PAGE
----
When you get married, dealing with the aftermath of a childhood with addicted parents is probably one of the last things you think you’ll be doing for your spouse. Especially if your new husband or wife is not an addict themselves. However, the effects can run deep, and often require a lot of patience and work on the part of both halves of the couple.
First things first, you’ll want to understand what growing up with parents with substance abuse issues is like. Just because your spouse has a parent with addiction, does not mean that they themselves have a mental illness. They are still dealing with the repercussions of a difficult childhood fraught with instability. These effects often run deep throughout your partner’s entire life. As a child, they may have experienced some social issues, depression and low self-esteem. Growing up in a family dynamic where fear and anxiety have a regular presence has a profound effect on how romantic relationships develop in adulthood.
The fall can be a wonderful time of year, but it brings with it the looming specter of winter with its shorter days and colder weather. It can be a difficult time of year for people with seasonal affective disorder, and people with depression often struggle during the winter months as well. If you have problems with addiction, these seasonal blues can be especially difficult.
If you have a history of addiction, the winter blues could potentially lead to relapse. A relapse prevention plan is an important part of recovery, and it’s important to be more diligent when the risks are higher. Fortunately, there are a variety of measures you can take to help offset the effect of the change in seasons and help prevent depression from worsening or a seasonal depression from taking hold.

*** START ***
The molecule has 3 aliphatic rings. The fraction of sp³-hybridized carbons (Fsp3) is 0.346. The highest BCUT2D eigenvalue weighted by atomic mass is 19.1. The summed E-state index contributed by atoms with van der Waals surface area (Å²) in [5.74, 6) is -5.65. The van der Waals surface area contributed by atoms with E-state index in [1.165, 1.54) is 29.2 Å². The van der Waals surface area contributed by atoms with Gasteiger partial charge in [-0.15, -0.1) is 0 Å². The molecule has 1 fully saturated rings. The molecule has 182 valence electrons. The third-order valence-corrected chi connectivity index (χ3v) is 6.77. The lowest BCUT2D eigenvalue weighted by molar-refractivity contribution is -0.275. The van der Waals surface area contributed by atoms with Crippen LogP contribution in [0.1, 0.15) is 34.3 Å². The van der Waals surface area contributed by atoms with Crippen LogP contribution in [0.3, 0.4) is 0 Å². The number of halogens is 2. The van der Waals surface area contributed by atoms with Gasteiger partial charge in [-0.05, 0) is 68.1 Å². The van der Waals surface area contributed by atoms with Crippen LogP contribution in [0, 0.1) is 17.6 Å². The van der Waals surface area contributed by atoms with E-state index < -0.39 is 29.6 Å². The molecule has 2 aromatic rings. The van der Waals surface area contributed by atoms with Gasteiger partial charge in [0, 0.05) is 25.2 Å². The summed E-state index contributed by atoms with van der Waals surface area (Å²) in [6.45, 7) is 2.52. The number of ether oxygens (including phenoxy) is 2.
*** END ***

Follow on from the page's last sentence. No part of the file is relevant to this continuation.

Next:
Taking Care of Yourself
It seems pretty simple, but self-care goes beyond the basics when you’re coping with addiction.
If you’re suffering from survivor’s guilt, you may feel the need to regain control but aren’t sure how. Though challenging, it’s certainly worth the effort to repair the pain in your heart. You can find support and strengthen yourself.
What Is Survivor’s Guilt?
If you’ve never heard the term “survivor’s guilt” before, you’re not alone. The condition is not discussed frequently enough. Simply put, it’s a condition where you feel sad and possibly even to blame for surviving an incident others did not make it out of.
You might be experiencing it as a result of a military encounter, where others in your group died and you escaped unscathed. You might also have developed survivor’s guilt from a civilian circumstance. For example, you might have been caught up in the middle of criminal activity where others were killed by the perpetrator, but you weren’t.
Addiction recovery stirs up many emotions, but one common emotion people with addiction feel is fear. The idea of giving up the substance that has become such an important part of life leaves many unknowns. The potential for a negative outcome is what often causes fear in people facing addiction recovery. In essence, you fear what might happen, not what is actually happening to you. While fear can have a negative impact on the process, managing fear in recovery is possible with healthy coping methods.
Definition of Fear
What is fear? You know it when you feel it, but putting fear into words is more of a challenge. Fear ranges from feelings of uneasiness to complete and overwhelming anxiety, and it can cause panic and stress. Fear relates to your concerns about the future. It is an emotion that causes distress over the possibility of pain, danger or other negative outcomes.